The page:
Can Golin Harris do for reverse mortgages what it did for hamburgers?
The Chicago public relations firm came up with the idea for golden arches to distinguish McDonald's Corp.'s then-obscure 10-cent burger. Later, it came up with the idea for Ronald McDonald House, where parents of seriously ill children can stay while their kids are hospitalized.
Now the National Reverse Mortgage Lenders Association is hoping Golin Harris can raise the public image of its members' loan product.
Reverse mortgages, which are made to homeowners 62 or older, don't require any payments until the home is sold. The product has been the subject of what the lenders say is misleading press coverage.
The trade group has hired the Washington office of Golin Harris and another public relations firm to mount a national campaign, Bell told approximately 200 people gathered in Philadelphia last month at the group's conference. (Bell would not disclose the name of the second firm because it had not yet been told it had been assigned the job.)
The reverse mortgage sector is going through a difficult time. Originations have fallen "considerably," according to figures that the Department of Housing and Urban Development released at the Philadelphia conference.
The decline in originations could be attributed at least in part to the sagging economy, which has robbed individual owners of tens of thousands of dollars of equity that can no longer be banked on.
The co-chairman of the trade association, Joe DeMarkey of MetLife Bank in Bloomfield, N.J., said another possible factor was that many borrowers rushed to meet an Oct. 1 deadline before a change by HUD that effectively cut into how much money they could take out of their homes.
Bell, however, said a big factor in the origination decline is that the "local media has not portrayed reverse mortgages as an effective tool."
The result, he said, is a "march to legislate" in a number of states, including Maryland (which passed a new law last month), Florida, Arizona, California and Minnesota.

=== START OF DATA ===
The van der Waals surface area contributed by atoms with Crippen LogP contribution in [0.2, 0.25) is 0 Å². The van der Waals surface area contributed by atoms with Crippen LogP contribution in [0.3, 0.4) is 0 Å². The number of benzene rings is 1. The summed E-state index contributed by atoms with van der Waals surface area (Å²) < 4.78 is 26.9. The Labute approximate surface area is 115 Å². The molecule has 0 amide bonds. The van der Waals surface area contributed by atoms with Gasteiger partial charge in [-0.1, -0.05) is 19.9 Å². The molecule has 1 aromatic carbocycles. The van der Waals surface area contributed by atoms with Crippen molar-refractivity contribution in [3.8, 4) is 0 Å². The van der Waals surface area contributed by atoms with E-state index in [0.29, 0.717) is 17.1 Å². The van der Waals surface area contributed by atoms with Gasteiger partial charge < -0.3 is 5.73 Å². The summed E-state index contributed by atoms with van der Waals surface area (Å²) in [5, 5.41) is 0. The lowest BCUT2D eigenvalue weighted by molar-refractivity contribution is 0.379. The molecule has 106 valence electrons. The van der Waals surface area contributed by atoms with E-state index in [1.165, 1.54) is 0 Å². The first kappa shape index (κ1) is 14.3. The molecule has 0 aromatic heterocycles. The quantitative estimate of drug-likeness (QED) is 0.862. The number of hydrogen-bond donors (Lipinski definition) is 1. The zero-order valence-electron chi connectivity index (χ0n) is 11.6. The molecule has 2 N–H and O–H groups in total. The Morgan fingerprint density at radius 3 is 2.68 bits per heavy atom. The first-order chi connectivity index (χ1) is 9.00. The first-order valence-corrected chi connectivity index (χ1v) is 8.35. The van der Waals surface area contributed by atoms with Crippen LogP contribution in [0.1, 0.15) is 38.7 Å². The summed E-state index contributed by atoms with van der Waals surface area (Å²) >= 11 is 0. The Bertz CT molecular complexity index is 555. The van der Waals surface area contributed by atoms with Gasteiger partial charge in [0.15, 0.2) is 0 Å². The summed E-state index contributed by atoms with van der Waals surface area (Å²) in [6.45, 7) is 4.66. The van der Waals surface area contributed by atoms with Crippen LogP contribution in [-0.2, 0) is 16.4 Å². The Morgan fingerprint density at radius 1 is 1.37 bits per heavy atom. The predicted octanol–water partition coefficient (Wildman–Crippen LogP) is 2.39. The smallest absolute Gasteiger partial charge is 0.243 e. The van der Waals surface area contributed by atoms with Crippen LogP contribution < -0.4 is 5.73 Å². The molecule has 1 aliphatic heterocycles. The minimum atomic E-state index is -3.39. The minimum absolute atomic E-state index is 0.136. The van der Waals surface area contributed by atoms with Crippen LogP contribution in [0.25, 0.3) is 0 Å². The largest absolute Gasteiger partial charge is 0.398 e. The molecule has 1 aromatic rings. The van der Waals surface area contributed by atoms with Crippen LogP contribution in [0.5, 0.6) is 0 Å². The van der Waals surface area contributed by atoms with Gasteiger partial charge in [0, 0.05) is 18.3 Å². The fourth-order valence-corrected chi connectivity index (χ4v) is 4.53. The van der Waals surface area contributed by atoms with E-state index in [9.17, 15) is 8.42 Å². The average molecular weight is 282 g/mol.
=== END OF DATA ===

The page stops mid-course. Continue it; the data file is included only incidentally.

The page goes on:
"A lot of that has been driven by adverse coverage that in some cases regurgitates information that is 15 years old," Bell told the conference.
Meanwhile, the costs of originating reverse mortgages are coming down.
With greater efficiencies in the secondary market, some lenders have dropped their origination fees altogether, while others have done away with their much-debated servicing set-aside fees or are paying at least part of the up-front mortgage insurance premium that is required by Federal Housing Administration's Home Equity Conversion Mortgage.
Lower costs "fundamentally change" the target market for reverse loans, effectively opening it up to "needs-based" customers who until now have shunned the loan because it was too expensive and did not offer them enough money, said John Lunde, the president of Reverse Market Insight Inc., an advisory firm in Irvine, Calif.
Bell did not say how much the lender trade group planned to spend on the campaign, but he said some members have made cash contributions to fund the effort and others have agreed to chip in $15 per loan as their share.
Besides taking the industry's message to the press, the two public relations firms will help the trade group deal with state and federal legislators.